The price at the stock market is formed by supply and demand. Take Bitcoin for example. When it was released there were very few people who were interested in having it. A year later when people started to find it interesting the price started to rise. MtGox hack in 2014 undermined the trust in cryptocurrencies and the demand for bitcoin fell. The news affected those who did not understand the core of the problem because the bitcoin security was Ok. Due to bitcoin demand this year the price has risen up to $20 000.
Practicing trader and a number of books’ author Eric Nyman (born 1969 in Novosibirsk, at present - a powerful figure in the Urkaine stock exchange) wrote:
«Increase in volume shows increasing interest towards the asset. This is a signal of possibility of trend reverse upward. And on the contrary volume decrease shows decreasing interest and that will lead to correction or trend reverse downward».
Nyman suggests marking volume peaks. They could be signals for trend reversal.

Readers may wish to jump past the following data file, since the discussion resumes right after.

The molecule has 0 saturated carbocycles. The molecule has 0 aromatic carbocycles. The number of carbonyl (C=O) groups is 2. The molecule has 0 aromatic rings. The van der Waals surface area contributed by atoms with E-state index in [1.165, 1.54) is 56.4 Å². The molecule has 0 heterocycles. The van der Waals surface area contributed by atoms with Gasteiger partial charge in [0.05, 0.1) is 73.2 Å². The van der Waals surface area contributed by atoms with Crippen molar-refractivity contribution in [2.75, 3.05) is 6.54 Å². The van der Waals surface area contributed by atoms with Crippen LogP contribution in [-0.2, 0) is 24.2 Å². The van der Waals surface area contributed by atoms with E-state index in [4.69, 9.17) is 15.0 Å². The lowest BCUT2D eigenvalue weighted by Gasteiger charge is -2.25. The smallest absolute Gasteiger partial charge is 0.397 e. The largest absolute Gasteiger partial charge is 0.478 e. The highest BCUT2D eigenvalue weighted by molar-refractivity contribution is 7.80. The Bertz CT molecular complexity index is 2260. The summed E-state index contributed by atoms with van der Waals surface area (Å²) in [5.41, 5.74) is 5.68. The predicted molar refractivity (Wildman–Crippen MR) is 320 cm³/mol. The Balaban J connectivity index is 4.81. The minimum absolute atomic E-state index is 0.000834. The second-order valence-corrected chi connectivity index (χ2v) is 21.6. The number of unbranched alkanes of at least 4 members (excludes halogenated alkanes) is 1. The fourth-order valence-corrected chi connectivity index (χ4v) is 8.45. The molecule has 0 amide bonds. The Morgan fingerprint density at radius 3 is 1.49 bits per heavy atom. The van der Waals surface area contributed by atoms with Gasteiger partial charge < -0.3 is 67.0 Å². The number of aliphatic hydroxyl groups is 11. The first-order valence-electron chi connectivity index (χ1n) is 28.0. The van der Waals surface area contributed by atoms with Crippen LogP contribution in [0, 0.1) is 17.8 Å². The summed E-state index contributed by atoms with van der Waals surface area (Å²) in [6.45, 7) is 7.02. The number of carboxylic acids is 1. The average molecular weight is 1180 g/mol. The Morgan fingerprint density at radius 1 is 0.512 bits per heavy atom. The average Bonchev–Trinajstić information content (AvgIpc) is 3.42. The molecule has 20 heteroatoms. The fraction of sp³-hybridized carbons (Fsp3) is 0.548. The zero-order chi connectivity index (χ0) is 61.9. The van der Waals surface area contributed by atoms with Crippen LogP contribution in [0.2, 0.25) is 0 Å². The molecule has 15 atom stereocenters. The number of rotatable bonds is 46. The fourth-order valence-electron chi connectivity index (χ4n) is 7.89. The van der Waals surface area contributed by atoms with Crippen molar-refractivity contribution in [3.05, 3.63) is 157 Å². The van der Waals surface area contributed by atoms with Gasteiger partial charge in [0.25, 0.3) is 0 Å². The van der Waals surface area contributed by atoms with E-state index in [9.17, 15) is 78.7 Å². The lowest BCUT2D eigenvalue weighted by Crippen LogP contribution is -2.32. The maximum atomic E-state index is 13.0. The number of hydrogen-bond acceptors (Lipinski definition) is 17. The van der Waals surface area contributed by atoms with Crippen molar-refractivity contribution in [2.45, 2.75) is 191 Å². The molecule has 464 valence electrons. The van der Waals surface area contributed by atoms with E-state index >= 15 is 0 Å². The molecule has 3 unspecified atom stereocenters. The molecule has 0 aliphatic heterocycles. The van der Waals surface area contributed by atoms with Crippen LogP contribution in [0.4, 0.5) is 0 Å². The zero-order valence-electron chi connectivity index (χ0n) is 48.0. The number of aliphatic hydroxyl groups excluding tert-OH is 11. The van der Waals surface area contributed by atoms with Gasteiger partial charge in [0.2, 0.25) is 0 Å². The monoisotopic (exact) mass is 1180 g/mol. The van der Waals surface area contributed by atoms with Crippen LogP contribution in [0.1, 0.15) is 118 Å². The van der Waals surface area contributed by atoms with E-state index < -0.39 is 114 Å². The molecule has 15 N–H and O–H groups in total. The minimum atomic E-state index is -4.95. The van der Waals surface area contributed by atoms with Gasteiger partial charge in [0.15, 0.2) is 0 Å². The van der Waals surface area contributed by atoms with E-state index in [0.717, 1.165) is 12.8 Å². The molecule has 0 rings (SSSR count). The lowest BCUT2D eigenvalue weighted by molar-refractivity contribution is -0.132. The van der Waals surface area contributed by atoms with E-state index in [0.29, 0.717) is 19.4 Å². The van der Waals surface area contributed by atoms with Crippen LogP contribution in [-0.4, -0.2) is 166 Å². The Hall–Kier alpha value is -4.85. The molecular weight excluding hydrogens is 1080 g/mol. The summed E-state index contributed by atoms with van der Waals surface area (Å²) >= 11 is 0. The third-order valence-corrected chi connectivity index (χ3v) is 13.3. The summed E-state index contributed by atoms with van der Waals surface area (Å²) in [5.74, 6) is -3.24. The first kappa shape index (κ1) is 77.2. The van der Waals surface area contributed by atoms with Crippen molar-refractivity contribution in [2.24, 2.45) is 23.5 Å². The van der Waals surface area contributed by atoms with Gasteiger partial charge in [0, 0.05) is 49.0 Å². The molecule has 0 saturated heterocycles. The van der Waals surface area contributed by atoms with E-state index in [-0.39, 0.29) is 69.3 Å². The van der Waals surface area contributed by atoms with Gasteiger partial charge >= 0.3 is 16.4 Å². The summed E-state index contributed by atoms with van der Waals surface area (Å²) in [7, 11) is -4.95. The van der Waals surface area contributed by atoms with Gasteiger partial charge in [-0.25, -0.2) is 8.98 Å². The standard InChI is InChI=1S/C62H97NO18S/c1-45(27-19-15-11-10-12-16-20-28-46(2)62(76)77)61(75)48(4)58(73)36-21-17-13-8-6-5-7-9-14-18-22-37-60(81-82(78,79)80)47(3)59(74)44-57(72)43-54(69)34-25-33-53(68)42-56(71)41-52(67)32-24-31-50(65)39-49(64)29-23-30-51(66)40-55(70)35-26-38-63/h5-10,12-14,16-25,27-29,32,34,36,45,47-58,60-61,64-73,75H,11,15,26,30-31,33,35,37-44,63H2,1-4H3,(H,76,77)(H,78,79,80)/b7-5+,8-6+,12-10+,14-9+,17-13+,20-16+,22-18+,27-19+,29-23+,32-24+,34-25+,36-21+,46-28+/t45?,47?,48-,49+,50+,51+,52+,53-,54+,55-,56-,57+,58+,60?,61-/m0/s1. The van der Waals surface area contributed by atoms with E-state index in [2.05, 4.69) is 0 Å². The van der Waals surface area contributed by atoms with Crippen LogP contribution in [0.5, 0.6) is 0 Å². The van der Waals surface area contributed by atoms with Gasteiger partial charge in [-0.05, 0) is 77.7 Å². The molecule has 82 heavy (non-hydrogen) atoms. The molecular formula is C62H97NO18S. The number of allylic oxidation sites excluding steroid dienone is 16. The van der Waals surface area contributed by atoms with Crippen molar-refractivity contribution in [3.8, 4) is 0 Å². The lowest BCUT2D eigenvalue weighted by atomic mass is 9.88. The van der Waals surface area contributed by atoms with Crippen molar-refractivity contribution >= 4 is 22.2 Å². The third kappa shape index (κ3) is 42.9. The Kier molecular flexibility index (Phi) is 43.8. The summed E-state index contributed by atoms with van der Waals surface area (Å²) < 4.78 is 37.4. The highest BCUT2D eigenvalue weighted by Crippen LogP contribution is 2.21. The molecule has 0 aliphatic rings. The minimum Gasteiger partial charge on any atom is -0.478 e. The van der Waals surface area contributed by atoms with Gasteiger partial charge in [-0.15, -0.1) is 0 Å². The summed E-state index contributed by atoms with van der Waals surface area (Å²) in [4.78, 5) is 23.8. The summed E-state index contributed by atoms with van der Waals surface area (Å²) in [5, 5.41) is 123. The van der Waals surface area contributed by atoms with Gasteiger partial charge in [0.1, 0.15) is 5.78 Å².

Alexander Elder, author of the international bestseller «Trading for a living: Psychology, Trading tactics, Money management» wrote in his book:
«Volume reflects the activity of traders and investors. If you compare volumes of two markets, you’ll see which is more active or liquid. Whenever prices move about half of the traders are hurting.When prices rise, bears are in pain, and when prices fall, bulls suffer. Losers who give up on their trades propel trends. A trend that moves on steady volume is likely to persist. It shows that new losers are replacing those who washed out».